For the first time in the history of fashion, a new type of social consciousness, coupled with environmental concerns is revolutionising what we wear.
Fashion is becoming increasingly political – concerns for the environment, nationalism, and gender and diversity movements are all informing fashion in ways we’ve never witnessed.
And just like politics, fashion has become fractured, with more of an anything goes attitude. Jeans are the perfect example. There used to be a time when only one style of jean could be found on the retail floor.
If skinny jeans made you look like a sausage stuffed into a plastic casing, it was too bad. You had to suck it up. Now, for the first time in jeans history, anything goes – skinny, straight, flared, baggy, cropped; and high, medium or low waisted – there is a pair out there to flatter every size and shape.
For those who still love a trend, 2023 is moving towards a more conservative mood. Think longer, exaggerated hemlines, brooding black a-la Netflix’s phenomenal hit Wednesday, and investment dressing.
Fashion has always been one of the few ways in which individuals have the power to break boundaries and challenge stereotypes.
Show me a fashion trend, and I will show you a mirror to the prevailing zeitgeist.
The difference now is that words like “sustainable,” “environmentally-friendly” and “ethical” are all too-often thrown around to green-wash consumers. Trying to reduce waste and saving offcuts to re-use or recycle for the circular economy has become political. But it also means that the fashion industry is listening – or at least trying to listen – and change takes time.
Globally, nationalism and unreliable supply chains are playing into a large part of the increasing demand for locally made fashion. This also applies to Australia, where customers are actively seeking out Australian-made products. People want to know the story of their clothes. They want to know that children are not being exploited, that the conditions do not risk the lives of the makers, and that they are being paid a living wage.
A move towards more conscious consumption means some people are buying less. When they do decide to purchase, they are looking for garments that are high-quality and made to last. They are also looking for items that transcend seasons, that they can wear anywhere, and that offer the versatility to dress up or down.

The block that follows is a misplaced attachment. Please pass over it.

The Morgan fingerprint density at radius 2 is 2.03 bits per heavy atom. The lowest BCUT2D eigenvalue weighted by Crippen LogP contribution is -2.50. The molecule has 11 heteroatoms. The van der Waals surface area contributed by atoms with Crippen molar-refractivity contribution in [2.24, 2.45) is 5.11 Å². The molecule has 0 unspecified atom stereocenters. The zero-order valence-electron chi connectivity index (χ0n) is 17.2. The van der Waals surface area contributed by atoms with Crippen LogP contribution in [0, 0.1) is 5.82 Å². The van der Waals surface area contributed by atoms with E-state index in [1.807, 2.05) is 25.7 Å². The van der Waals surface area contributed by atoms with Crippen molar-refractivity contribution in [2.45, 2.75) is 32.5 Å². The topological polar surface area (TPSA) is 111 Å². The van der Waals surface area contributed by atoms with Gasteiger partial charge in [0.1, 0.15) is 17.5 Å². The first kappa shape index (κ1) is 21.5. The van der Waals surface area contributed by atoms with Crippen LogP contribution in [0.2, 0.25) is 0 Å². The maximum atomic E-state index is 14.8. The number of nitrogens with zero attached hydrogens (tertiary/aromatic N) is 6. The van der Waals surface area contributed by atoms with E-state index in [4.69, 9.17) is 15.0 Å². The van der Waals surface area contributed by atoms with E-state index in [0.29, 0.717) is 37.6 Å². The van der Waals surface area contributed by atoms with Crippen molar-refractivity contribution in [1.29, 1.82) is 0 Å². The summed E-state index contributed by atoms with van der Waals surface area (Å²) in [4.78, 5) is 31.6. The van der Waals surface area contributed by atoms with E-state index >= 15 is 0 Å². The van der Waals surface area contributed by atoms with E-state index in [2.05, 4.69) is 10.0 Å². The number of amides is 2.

Spending money on fashion, buying pre-owned, or not spending in an attempt to cut waste or save money is one of the most basic political as well as economical statements a person can make. Each time you make a decision to opt in or out of fashion, you’re making a statement that is a reflection of your beliefs. You can’t escape what your clothing says about you, because it speaks volumes.
Despite the bright colours and fun, maximalist party looks from the last few seasons (indicating a desire to break free from lockdowns across the world) a new gloomier economic reality has emerged which is reflected in the top fashion trends for 2023. These say a lot about the way we are thinking. They indicate a desire for conservatism, for security, and for something that endures. They are also reflective of a yearning for simplicity as the cost of living continues to bite.
Hence the return of conservative hemlines with floor-grazing maxi-skirts. The security of sombre black is a safe bet if you’re unsure of what to wear. And long-lasting denim, a perennial classic, is everywhere – from shirts, to dresses, skirts and bags. Wear double denim and you’ll be right on trend. Cargo pants are also tipped to be hot, and every time these come back, it’s a sure-fire indicator that there’s a war going on.
Against this backdrop, an enduring theme of masculine neo-minimalism has been running through women’s fashion for a number of seasons. Oversized is set to become super-sized in 2023 with power suits, baggy pants and chunky flats reflective of the #MeToo movement, and the move towards gender-neutral garments by some mainstream brands.
There is a desire for fashion to reflect diversity in society – to include gender-neutral designs, accommodate inclusive sizing, and represent a variety of nationalities. Just as in life, diversity in fashion makes things more interesting.
Fashion is more than a catwalk for the frivolous fops portrayed by Ben Stiller and Owen Wilson in the satire film Zoolander.
Fashion shows us where we have been, and where we are going. It is the fabric of history.
There is major change going on in the fashion industry. Embracing change isn’t always easy. But if we do decide to move forward it is possible for us to create a new history.
Susan Schwartz is a Brisbane-based former international fashion editor who left the magazine world to launch Status Quan (statusquan.com) – a luxury sleepwear and loungewear brand made in Australia from natural fibres.Jump to next article